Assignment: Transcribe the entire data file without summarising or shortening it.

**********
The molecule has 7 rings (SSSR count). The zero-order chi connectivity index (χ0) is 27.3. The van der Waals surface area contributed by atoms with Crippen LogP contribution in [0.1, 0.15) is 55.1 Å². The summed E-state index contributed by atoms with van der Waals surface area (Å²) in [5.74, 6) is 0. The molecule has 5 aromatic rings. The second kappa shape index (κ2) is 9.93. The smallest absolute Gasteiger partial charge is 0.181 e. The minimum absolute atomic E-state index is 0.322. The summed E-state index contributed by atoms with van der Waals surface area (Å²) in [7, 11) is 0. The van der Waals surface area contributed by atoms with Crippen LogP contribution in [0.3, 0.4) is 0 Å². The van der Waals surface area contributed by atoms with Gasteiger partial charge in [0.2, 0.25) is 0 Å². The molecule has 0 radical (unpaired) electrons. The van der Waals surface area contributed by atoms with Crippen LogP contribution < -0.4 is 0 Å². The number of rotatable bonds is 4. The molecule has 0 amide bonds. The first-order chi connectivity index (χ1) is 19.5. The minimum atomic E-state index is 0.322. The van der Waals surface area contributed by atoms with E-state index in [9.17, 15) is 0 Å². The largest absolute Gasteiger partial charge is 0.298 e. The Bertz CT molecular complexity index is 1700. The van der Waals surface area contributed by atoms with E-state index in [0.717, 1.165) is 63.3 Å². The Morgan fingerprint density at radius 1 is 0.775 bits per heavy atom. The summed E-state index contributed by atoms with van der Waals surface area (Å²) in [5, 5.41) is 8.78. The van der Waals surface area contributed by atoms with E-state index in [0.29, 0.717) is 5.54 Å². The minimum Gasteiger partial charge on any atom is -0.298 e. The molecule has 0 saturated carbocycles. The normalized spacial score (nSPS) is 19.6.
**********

The molecule has 7 rings (SSSR count). The zero-order chi connectivity index (χ0) is 27.3. The van der Waals surface area contributed by atoms with Crippen LogP contribution in [0.1, 0.15) is 55.1 Å². The summed E-state index contributed by atoms with van der Waals surface area (Å²) in [5.74, 6) is 0. The molecule has 5 aromatic rings. The second kappa shape index (κ2) is 9.93. The smallest absolute Gasteiger partial charge is 0.181 e. The minimum absolute atomic E-state index is 0.322. The summed E-state index contributed by atoms with van der Waals surface area (Å²) in [7, 11) is 0. The van der Waals surface area contributed by atoms with Crippen LogP contribution in [0.3, 0.4) is 0 Å². The van der Waals surface area contributed by atoms with Gasteiger partial charge in [0.2, 0.25) is 0 Å². The molecule has 0 radical (unpaired) electrons. The van der Waals surface area contributed by atoms with Crippen LogP contribution < -0.4 is 0 Å². The number of rotatable bonds is 4. The molecule has 0 amide bonds. The first-order chi connectivity index (χ1) is 19.5. The minimum atomic E-state index is 0.322. The van der Waals surface area contributed by atoms with E-state index in [9.17, 15) is 0 Å². The largest absolute Gasteiger partial charge is 0.298 e. The Bertz CT molecular complexity index is 1700. The van der Waals surface area contributed by atoms with E-state index in [0.717, 1.165) is 63.3 Å². The Morgan fingerprint density at radius 1 is 0.775 bits per heavy atom. The summed E-state index contributed by atoms with van der Waals surface area (Å²) in [5, 5.41) is 8.78. The van der Waals surface area contributed by atoms with E-state index in [0.29, 0.717) is 5.54 Å². The minimum Gasteiger partial charge on any atom is -0.298 e. The molecule has 0 saturated carbocycles. The normalized spacial score (nSPS) is 19.6.